WATCH: Google Teases with Images and Video of an “Android Wear” Smartwatch

Can you tell watch it is yet? Google's idea of an Android Wear wrist-puter, the Moto 360 (Register)
Can you tell watch it is yet? Google’s idea of an Android Wear wrist-puter, the Moto 360 (Register)

Google has teased the world with glimpses of Android-powered smartwatches – the first gadgets to be sold under the web goliath’s new Android Wear brand.

The ad kingpin did not reveal specific release dates for the devices today, but it has apparently lined up hardware makers Asus, LG, HTC, Samsung and Google-owned Motorola to ship Wear products by the end of the year. LG has confirmed it will be ready to flog its tiny tablet-like wrist-puter (the LG G Watch – seriously) in the next quarter, and Moto has the round Moto 360 up its sleeve, we’re told.

Anyone itching to get their hands on a virtual model of the gadgets will have to join a developer preview. Google has released a software development kit which includes tools to support watch-shaped things in Android applications, and an emulator to test the code.

There are no specifications of the hardware to hand – but the provided Android Wear emulator simulates an ARMv7a-powered device and its round or square color touchscreen face. That flavor of the ARM architecture is 32-bit, and is used in cores ranging from the Cortex-A5 to the A17 as well as Qualcomm’s Krait and Scorpion processors and others. That’s to suggest the level of power in the tiny computer rather than lean towards any particular chip maker; presumably most of the processing will be done online in the Google cloud.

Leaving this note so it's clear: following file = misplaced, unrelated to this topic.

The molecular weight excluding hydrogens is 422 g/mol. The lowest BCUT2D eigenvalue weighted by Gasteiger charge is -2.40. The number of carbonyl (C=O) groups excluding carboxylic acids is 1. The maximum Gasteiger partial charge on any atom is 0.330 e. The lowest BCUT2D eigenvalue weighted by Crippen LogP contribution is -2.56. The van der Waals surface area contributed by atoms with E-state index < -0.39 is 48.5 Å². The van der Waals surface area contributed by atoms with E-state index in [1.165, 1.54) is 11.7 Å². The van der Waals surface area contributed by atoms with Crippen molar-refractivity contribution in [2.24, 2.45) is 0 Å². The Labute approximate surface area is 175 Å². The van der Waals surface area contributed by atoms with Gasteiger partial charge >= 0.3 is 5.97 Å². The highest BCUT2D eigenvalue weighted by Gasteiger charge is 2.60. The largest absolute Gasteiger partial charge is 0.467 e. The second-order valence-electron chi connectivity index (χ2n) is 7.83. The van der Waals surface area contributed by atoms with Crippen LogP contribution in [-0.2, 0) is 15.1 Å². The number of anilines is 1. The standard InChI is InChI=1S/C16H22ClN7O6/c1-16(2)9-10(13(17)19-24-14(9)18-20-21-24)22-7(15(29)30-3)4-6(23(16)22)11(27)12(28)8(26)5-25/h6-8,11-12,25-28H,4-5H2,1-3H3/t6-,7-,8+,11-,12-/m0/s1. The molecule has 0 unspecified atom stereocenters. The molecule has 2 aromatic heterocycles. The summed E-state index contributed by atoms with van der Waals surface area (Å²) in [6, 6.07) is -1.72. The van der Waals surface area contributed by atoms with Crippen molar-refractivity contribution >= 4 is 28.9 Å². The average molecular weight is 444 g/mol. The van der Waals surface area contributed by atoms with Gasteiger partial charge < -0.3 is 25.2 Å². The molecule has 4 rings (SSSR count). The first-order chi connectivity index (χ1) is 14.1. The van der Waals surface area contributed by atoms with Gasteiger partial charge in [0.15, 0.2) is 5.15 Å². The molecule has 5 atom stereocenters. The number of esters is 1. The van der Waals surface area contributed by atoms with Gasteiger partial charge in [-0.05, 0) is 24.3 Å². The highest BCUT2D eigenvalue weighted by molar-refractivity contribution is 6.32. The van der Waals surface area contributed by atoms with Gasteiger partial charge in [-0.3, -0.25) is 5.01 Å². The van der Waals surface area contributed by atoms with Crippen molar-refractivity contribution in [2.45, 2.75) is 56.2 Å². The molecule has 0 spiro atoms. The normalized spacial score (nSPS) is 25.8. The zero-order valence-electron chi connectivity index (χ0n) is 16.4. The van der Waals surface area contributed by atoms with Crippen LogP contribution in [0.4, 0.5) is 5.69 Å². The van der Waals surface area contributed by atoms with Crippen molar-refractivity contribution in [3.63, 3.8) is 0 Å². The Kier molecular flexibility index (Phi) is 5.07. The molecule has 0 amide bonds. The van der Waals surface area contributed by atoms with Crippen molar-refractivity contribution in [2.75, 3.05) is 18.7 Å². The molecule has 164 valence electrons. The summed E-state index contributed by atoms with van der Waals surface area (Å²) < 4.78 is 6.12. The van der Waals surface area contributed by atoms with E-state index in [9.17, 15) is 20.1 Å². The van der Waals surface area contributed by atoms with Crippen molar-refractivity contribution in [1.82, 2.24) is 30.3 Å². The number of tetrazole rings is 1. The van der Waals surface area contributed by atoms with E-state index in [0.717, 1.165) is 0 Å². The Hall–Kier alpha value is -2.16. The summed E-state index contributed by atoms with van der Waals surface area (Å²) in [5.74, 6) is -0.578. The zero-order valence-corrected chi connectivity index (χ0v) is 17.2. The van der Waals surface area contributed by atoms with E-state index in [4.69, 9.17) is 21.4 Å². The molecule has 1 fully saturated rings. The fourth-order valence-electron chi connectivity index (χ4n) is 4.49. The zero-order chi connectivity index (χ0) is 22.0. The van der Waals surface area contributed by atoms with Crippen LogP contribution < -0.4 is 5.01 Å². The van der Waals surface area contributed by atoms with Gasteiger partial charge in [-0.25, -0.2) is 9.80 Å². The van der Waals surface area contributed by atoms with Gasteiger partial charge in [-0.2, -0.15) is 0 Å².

Judging by the design of the user interface, expect lots of finger scrolling. The gadget is also controllable by voice, just like its Google Glass cousin: just get ready to say “OK, Google” into your wrist a lot to get its attention. The on-screen information is all driven by the search giant’s Now personal assistant service, which unashamedly knows a little too much about you and your plans and surroundings and dreams, and tries to automatically organize your life accordingly and answer your questions about the world.

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SOURCE: Shaun Nichols 
The Register

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